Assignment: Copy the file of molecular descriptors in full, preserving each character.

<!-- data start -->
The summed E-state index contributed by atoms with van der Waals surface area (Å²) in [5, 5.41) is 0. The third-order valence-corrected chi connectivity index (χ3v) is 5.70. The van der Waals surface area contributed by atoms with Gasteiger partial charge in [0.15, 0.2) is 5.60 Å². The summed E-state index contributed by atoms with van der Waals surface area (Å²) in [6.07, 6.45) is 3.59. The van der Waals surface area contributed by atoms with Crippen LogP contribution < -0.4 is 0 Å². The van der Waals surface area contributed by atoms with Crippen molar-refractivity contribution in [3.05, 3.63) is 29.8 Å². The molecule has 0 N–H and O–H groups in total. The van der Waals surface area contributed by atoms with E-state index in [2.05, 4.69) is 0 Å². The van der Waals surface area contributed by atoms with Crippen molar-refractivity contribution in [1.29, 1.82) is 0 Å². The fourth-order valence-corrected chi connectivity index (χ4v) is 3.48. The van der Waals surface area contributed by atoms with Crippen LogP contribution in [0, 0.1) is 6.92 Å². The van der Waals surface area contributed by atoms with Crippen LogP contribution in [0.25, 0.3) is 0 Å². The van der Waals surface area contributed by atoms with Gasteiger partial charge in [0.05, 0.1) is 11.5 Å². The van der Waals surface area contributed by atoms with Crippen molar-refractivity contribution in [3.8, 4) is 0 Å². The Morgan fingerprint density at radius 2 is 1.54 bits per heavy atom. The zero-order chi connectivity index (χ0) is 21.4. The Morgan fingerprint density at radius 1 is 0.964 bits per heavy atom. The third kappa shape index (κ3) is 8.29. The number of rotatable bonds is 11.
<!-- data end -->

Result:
The summed E-state index contributed by atoms with van der Waals surface area (Å²) in [5, 5.41) is 0. The third-order valence-corrected chi connectivity index (χ3v) is 5.70. The van der Waals surface area contributed by atoms with Gasteiger partial charge in [0.15, 0.2) is 5.60 Å². The summed E-state index contributed by atoms with van der Waals surface area (Å²) in [6.07, 6.45) is 3.59. The van der Waals surface area contributed by atoms with Crippen LogP contribution < -0.4 is 0 Å². The van der Waals surface area contributed by atoms with Crippen molar-refractivity contribution in [3.05, 3.63) is 29.8 Å². The molecule has 0 N–H and O–H groups in total. The van der Waals surface area contributed by atoms with E-state index in [2.05, 4.69) is 0 Å². The van der Waals surface area contributed by atoms with Crippen molar-refractivity contribution in [1.29, 1.82) is 0 Å². The fourth-order valence-corrected chi connectivity index (χ4v) is 3.48. The van der Waals surface area contributed by atoms with Crippen LogP contribution in [0, 0.1) is 6.92 Å². The van der Waals surface area contributed by atoms with Crippen LogP contribution in [0.25, 0.3) is 0 Å². The van der Waals surface area contributed by atoms with Gasteiger partial charge in [0.05, 0.1) is 11.5 Å². The van der Waals surface area contributed by atoms with Crippen molar-refractivity contribution in [3.8, 4) is 0 Å². The Morgan fingerprint density at radius 2 is 1.54 bits per heavy atom. The zero-order chi connectivity index (χ0) is 21.4. The Morgan fingerprint density at radius 1 is 0.964 bits per heavy atom. The third kappa shape index (κ3) is 8.29. The number of rotatable bonds is 11.